Programs like we went to last night educate people on the advances we have made in finding support and help for addicts. There was a speaker whose daughter has been clean 10 years and another gentleman who spoke of his own 7-year clean time. One of the things that he said was that addiction is isolating. Addicts isolate from friends and loved ones. That is true but it’s also isolating for the families. I know that I don’t want to go out only to run into people who I  see always posting on Facebook about how wonderful their stupid family is and all the stupid  colleges their kids got into with their stupid athletic and academic scholarships while I sit in a stupid emergency room trying to get my daughter into another stupid detox.  Yup, I would say it’s real isolating. And morale busting. Have you ever worked in a place where the morale hit an all time low and everyone hates each other, and stops working together, and would rather swallow monkey balls dipped in battery acid then talk to anyone at the water fountain? That is sort of what happens in a house with a child addict. The family has a hard time functioning because of guilt, and terror, and shame, and a whole host of emotions. It is not a morale booster to send your child a text in the morning asking if they are alive.  I think those messages are good to hear because the other thing that the speakers touched on was the shame. Parents don’t want anyone to know they are addicts. Addicts don’t want anyone to know they are addicts. In an effort to shield our children from judgment and critics we foolishly believe we are helping them when we hide their addiction. It only proves to further enable them to use, and does nothing to aid in recovery. But it often takes parents a long journey travelled to figure that out. For me, I was so focused on keeping her alive; I forgot to worry about people finding out. My resolve had been beaten down to nothing, fear becoming my primary feeling that I lost attention to her reputation as a person. And that sounds like a bad thing, but it isn’t. It was not really a good thing. It was a necessary thing. It was a necessary part of my healing. For me to be able to admit there was a problem, I had to reach a point where I must confess that I could not handle it on my own. I had to realize and acknowledge that her addiction was making my life unmanageable so others could help. Help me and her and our family.  A lot of time she doesn’t want help but we do. We got help. We had to or we would be dead ourselves.  The message of hope and help is an important one. I know I valued hearing that. I hope there was others in the crowd that also found some value in those words.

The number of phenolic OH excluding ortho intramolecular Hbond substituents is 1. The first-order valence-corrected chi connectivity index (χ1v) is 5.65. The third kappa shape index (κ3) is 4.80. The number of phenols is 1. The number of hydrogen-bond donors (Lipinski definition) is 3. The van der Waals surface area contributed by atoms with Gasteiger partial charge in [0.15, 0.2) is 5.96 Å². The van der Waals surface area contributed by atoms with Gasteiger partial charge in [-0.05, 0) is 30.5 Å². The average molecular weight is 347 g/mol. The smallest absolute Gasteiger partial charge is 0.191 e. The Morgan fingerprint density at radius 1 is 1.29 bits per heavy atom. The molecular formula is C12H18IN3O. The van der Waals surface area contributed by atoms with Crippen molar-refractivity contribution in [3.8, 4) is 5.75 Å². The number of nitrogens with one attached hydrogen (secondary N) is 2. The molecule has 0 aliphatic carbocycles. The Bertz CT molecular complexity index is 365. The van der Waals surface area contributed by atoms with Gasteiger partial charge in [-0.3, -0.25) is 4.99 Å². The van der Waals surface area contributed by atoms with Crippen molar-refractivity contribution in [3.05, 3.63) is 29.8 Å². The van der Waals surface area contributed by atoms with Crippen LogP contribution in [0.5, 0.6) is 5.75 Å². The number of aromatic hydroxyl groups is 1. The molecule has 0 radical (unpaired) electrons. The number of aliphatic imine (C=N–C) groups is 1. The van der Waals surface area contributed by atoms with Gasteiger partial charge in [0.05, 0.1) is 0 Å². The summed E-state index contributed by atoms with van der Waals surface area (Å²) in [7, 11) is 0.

It was also hard to hear about their long-term recovery. The elusive long-term recovery. It can’t be bought, or borrowed, or stolen, or gifted. It can’t be wished for or packaged or wrapped or stuffed in a box to use at a later date. It has to be worked on and earned. And desired. Desired being the most important part. There must be a will to live. When the desire to live becomes stronger than the will to use, a person will find recovery.  But, that is none of my business.  Whether she can find the recovery I so want her to have, is really up to her and not any of my business. At 22-years old she is an adult. She may be my adult child but she is still a free woman responsible for herself.  I am responsible for myself and have the shared responsibility with my husband for our family.  That includes her to a certain degree, but there has to be limits. Limits are boundaries and they are good and necessary.

Overall the event was a great success as far as remembering those that have died or are still suffering from substance abuse. There were a lot of high school and younger kids there which made me happy because they are learning about prevention. I was proud that most of our clan was present and accounted for. The library looked great set up at the pavilion with all the purple bags lit up.










We had a lot of fun walking with Jay J and Cinderella as seen here:





And AC, OC, and SC:

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My friend Steen and Jared:

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Look at these two, OC and AC literally walk the same. Two peas in a pod.  Cray Cray.